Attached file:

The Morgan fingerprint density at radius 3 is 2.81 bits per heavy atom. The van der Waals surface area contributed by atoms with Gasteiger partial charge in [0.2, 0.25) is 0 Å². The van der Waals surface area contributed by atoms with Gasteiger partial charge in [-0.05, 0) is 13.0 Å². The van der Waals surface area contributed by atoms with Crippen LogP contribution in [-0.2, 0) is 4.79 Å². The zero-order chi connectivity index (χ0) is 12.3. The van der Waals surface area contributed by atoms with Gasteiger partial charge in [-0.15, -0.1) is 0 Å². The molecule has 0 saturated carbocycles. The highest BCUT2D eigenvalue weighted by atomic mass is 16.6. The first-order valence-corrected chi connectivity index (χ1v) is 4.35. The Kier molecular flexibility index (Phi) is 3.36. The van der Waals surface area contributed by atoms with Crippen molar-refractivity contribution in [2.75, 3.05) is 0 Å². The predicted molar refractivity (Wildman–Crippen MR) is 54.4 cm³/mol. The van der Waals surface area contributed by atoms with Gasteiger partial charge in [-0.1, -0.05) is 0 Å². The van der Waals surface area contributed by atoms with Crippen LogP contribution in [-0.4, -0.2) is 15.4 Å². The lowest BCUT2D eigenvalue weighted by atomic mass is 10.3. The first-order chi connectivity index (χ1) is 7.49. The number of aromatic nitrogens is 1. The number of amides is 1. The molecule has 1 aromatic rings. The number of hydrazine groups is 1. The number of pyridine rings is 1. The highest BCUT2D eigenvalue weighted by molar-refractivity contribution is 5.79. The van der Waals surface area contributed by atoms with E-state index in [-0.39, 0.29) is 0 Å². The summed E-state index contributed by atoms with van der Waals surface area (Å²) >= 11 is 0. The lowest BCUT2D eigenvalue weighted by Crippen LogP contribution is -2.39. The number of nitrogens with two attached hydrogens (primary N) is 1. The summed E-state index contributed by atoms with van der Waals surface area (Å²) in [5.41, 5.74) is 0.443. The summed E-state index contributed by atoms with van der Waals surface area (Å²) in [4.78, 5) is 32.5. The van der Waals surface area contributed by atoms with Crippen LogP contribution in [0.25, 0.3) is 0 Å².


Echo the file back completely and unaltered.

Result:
The Morgan fingerprint density at radius 3 is 2.81 bits per heavy atom. The van der Waals surface area contributed by atoms with Gasteiger partial charge in [0.2, 0.25) is 0 Å². The van der Waals surface area contributed by atoms with Gasteiger partial charge in [-0.05, 0) is 13.0 Å². The van der Waals surface area contributed by atoms with Crippen LogP contribution in [-0.2, 0) is 4.79 Å². The zero-order chi connectivity index (χ0) is 12.3. The van der Waals surface area contributed by atoms with Gasteiger partial charge in [-0.15, -0.1) is 0 Å². The molecule has 0 saturated carbocycles. The highest BCUT2D eigenvalue weighted by atomic mass is 16.6. The first-order valence-corrected chi connectivity index (χ1v) is 4.35. The Kier molecular flexibility index (Phi) is 3.36. The van der Waals surface area contributed by atoms with Crippen molar-refractivity contribution in [2.75, 3.05) is 0 Å². The predicted molar refractivity (Wildman–Crippen MR) is 54.4 cm³/mol. The van der Waals surface area contributed by atoms with Gasteiger partial charge in [-0.1, -0.05) is 0 Å². The van der Waals surface area contributed by atoms with Crippen LogP contribution in [-0.4, -0.2) is 15.4 Å². The lowest BCUT2D eigenvalue weighted by atomic mass is 10.3. The first-order chi connectivity index (χ1) is 7.49. The number of aromatic nitrogens is 1. The number of amides is 1. The molecule has 1 aromatic rings. The number of hydrazine groups is 1. The number of pyridine rings is 1. The highest BCUT2D eigenvalue weighted by molar-refractivity contribution is 5.79. The van der Waals surface area contributed by atoms with E-state index in [-0.39, 0.29) is 0 Å². The summed E-state index contributed by atoms with van der Waals surface area (Å²) >= 11 is 0. The lowest BCUT2D eigenvalue weighted by Crippen LogP contribution is -2.39. The number of nitrogens with two attached hydrogens (primary N) is 1. The summed E-state index contributed by atoms with van der Waals surface area (Å²) in [5.41, 5.74) is 0.443. The summed E-state index contributed by atoms with van der Waals surface area (Å²) in [4.78, 5) is 32.5. The van der Waals surface area contributed by atoms with Crippen LogP contribution in [0.25, 0.3) is 0 Å².